Sometimes you see a boy or a girl who has a very bad temper which
he does not try very hard to control. At such times, when things do
not go just as he wants them to and he goes into a rage, a rush of
words pours from his mouth, words that he would ordinarily be
ashamed of and ones that he will wish with all his heart he might
I know a girl who got terribly angry one time and she began to say
very naughty words about her little friend. Her father heard the loud
talk that was going on outside and went to the door and called his
young daughter to him. He saw a dandelion in full seed—its big tall
stem rose high above the grass around it and on top of that stem
was that ball of pure whiteness almost ready to blow away with its
hundreds of tiny seeds. The girl’s father told her to pick off all that
white fluffy top. Then as she brought it to him he told her to go out
and throw the whole handful up in the air as far as she could.
Of course the wind caught each little seed with its white wing, and
how they scattered in every direction. After the last one had settled
to the ground and most of them gone from sight and ready now to
take root and grow,—her father told his little girl to try to pick them
all up and put them back on the stem again.
Words are just like that. How fast they scatter the moment you let
them out of your mouth—and somewhere they take root too so that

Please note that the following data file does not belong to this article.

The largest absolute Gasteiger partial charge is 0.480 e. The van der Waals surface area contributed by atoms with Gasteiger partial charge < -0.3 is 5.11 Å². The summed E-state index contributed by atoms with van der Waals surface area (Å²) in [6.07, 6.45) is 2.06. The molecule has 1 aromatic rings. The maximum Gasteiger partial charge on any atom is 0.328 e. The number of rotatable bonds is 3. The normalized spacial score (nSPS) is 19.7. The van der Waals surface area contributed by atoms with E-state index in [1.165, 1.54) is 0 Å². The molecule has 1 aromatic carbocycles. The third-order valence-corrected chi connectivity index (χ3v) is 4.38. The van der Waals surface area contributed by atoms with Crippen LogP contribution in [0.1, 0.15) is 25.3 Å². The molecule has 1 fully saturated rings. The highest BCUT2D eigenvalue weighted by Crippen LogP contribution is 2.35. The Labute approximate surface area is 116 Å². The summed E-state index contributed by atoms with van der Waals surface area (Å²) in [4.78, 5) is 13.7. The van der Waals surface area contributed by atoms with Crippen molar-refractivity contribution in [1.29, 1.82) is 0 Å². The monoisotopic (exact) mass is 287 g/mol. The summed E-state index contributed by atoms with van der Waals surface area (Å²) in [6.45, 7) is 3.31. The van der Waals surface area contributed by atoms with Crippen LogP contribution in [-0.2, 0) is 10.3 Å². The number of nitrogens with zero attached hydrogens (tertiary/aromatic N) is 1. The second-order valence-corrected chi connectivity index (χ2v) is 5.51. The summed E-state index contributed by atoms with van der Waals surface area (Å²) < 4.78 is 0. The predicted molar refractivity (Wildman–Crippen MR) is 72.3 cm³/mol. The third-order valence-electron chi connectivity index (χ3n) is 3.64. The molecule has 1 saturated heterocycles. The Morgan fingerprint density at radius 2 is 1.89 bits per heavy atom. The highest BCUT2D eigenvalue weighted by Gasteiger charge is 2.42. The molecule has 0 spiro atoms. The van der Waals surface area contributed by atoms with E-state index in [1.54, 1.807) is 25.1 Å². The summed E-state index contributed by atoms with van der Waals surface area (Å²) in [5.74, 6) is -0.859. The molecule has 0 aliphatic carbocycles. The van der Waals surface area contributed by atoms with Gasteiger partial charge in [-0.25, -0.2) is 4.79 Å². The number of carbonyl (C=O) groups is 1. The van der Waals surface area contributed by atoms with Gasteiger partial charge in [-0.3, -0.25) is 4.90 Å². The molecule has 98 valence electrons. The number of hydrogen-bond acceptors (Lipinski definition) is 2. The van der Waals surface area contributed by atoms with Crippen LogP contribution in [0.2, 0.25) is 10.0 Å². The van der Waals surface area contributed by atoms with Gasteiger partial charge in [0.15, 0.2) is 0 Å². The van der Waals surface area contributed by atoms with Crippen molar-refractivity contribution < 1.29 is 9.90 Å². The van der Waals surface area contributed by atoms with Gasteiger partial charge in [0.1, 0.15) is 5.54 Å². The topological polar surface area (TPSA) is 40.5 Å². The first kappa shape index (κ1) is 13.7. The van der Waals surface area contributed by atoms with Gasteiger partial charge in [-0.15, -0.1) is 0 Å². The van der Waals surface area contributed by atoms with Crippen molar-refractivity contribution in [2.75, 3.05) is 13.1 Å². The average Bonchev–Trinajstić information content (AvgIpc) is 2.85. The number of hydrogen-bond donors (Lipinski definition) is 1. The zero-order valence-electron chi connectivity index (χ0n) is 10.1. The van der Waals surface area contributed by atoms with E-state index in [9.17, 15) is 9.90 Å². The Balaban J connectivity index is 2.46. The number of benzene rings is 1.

others think they can do it if you can.
But, oh, how much you would give to be able to collect some of those
words back again.
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A great man injured by anger was Moses. When the people murmured
and asked for water, Moses was commanded to strike the rock at Horeb.
Out of all patience with the people and their waywardness, Moses struck
the rock twice, as if the rock had been the head of the people, crying out
as he did so, “Hear, ye rebels!” This burst of rage cost Moses the Promised
Land, because it was for this transgression that Moses —in spite of his
grand service and his pathetic pleading at the end of Israel’s long wandering
—was not permitted to go into the land of Canaan. That was not the first nor
the last time that a land of promise and of happiness was lost through anger.
Moses was not as patient as God.
Jonah is an example of how the character of a good and a great man can
be marred by anger, and his usefulness impaired. His story suggests the
folly, the danger, and the injury of anger. Unfortunately, when a man feels
anger and gives unrestrained expression to it, as Jonah did, his fellowman
is not as patient and long suffering as God was and does not always return
the soft answer which God returned to the angry and petulant Jonah.
Anger is one of the most common sins, yet one of the most dangerous and
injurious to the peace and well-being of man. More than any other sin,
it blasts the flower of friendship, turns men out of Eden, destroys peace
and concord in the home, incites to crime and violence, and turns love and
affection into hatred.
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An answer, when mild, turns away rage,
but a word causing pain makes anger to come up.
Proverbs : 15 : 1
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